FBI documents the ACLU is releasing today reveal that from 2004 through at least 2008, the San Francisco FBI conducted a "mosque outreach" program through which it compiled intelligence on American Muslim religious organizations and their leaders' and congregants' constitutionally protected beliefs and activities, without any suspicion of wrongdoing. The ACLU previously disclosed that the FBI turned its "community outreach" programs into a secret and systematic domestic intelligence-gathering initiative. Now, FBI documents obtained by the ACLU of Northern California, the Asian Law Caucus, and the San Francisco Bay Guardian through a Freedom of Information act lawsuit show that the FBI used the similar guise of "mosque outreach" to gather intelligence on mosques and Muslim religious organizations.
The documents also show that the FBI categorized information about American Muslims' First Amendment-protected and other entirely innocuous activities, as well as mosque locations, as "positive intelligence" and disseminated it to agencies outside the FBI. As a result, the agency wrongly and unfairly cast a cloud of suspicion over innocent groups and individuals based on their religious beliefs and associations, and placed them at risk of greater law enforcement scrutiny as potential national security threats. None of the documents indicate that the FBI told individuals interviewed that their information and views were being collected as intelligence and would be recorded and disseminated.
The FBI's targeting of American Muslim religious organizations for secret intelligence gathering raises grave constitutional concerns because it is an affront to religious liberty and equal protection of the law. The bureau's use of outreach meetings to gather intelligence also undermines the trust and mutual understanding necessary to effective law enforcement. Additionally, the FBI's retention of information gathered through "mosque outreach" in its intelligence files violates federal Privacy Act prohibitions against the maintenance of records about individuals' First Amendment-protected activity.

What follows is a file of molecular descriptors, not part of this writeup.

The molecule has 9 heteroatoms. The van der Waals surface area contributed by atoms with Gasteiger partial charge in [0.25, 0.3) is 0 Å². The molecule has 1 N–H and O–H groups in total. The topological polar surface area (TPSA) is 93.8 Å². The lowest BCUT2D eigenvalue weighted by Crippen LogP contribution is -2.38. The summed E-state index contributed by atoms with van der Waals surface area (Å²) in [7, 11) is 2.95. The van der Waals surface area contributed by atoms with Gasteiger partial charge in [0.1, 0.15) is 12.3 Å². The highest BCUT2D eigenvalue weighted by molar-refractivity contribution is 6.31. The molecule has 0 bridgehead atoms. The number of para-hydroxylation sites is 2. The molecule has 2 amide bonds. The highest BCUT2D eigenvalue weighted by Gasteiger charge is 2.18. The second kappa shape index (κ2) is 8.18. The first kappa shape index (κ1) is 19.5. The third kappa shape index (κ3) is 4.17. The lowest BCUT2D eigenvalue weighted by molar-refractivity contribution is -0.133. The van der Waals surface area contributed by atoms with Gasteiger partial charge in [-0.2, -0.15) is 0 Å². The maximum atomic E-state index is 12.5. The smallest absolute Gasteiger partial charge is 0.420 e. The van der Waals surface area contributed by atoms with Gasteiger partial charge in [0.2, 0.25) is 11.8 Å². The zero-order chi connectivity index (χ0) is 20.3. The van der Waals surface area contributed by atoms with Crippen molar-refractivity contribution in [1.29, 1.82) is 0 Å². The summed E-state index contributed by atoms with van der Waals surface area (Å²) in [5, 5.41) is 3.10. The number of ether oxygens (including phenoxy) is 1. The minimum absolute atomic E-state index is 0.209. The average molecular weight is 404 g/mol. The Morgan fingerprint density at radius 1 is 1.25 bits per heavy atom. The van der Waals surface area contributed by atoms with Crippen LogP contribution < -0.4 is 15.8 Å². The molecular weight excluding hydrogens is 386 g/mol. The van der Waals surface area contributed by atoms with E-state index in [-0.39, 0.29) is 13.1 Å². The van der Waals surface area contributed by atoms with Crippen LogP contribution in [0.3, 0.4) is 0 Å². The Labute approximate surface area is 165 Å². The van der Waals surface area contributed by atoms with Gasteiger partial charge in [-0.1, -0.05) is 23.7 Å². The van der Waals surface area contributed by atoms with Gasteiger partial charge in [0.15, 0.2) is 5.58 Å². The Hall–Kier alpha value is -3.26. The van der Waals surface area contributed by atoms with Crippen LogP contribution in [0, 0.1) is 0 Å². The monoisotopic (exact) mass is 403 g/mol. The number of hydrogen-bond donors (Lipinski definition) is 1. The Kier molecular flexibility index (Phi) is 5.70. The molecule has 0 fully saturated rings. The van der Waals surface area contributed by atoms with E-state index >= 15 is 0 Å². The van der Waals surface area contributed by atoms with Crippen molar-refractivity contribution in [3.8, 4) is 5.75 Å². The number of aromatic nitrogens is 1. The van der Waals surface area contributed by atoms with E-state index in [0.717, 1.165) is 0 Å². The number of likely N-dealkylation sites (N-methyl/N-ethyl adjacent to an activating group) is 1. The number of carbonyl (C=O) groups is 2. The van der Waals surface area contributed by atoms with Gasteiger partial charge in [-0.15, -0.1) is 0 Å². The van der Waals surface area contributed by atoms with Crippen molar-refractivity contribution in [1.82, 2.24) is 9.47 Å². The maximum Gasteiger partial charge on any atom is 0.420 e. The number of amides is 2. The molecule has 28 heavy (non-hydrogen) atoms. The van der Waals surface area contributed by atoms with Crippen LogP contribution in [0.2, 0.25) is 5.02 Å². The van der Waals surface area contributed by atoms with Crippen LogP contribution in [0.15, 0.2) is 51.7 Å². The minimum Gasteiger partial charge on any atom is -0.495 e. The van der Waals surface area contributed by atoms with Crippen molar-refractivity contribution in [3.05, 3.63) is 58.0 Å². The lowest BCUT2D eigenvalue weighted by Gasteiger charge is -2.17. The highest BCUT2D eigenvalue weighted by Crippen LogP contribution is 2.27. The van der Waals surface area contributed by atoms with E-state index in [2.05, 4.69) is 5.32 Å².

Here are some examples of what the FBI documents show (a larger list is available here):
• The FBI visited the Seaside Mosque five times in 2005 for "mosque outreach," and documented congregants' innocuous discussions regarding frustrations over delays in airline travel, a property purchase of a new mosque, where men and women would pray at the new mosque, and even the sale of date fruits after services. It also documented the subject of a particular sermon, raising First Amendment concerns. Despite an apparent lack of information related to crime or terrorism, the FBI's records of discussions with mosque leaders and congregants were all classified as "secret," marked "positive intelligence," and disseminated outside the FBI.
• The FBI met with members of the South Bay Islamic Association four times (1, 2, 3, & 4) from 2004 to 2007. FBI agents documented as "positive intelligence" and disseminated outside the FBI an individual's complaint of travel delays during the Hajj pilgrimage caused by the No Fly list, as well an individual's conversation about the Hajj, "Islam in general," Muslims' safety in the U.S., and community fears regarding an FBI investigation of imams in Lodi, Calif. Two memoranda from 2006 and 2007 contain no descriptive information apart from the name and location of mosques contacted by the FBI, which might be appropriate to record in a normal community outreach context, but these documents were instead classified as "secret," labeled "positive intelligence," and disseminated outside the FBI.
• Two 2008 FBI memoranda described contacts with representatives of the Bay Area Cultural Connections (BAYCC), which was formerly the Turkish Center Musalla. The first describes the history, mission, and activities of the BAYCC, the ethnicity of its members and its affiliation with another organization. The second memorandum indicates the FBI used a named meeting participant's cell phone number to search LexisNexis and Department of Motor Vehicle records, and obtained and recorded detailed information about him, including his date of birth, social security number, address and home telephone number. Both memoranda were classified as "secret."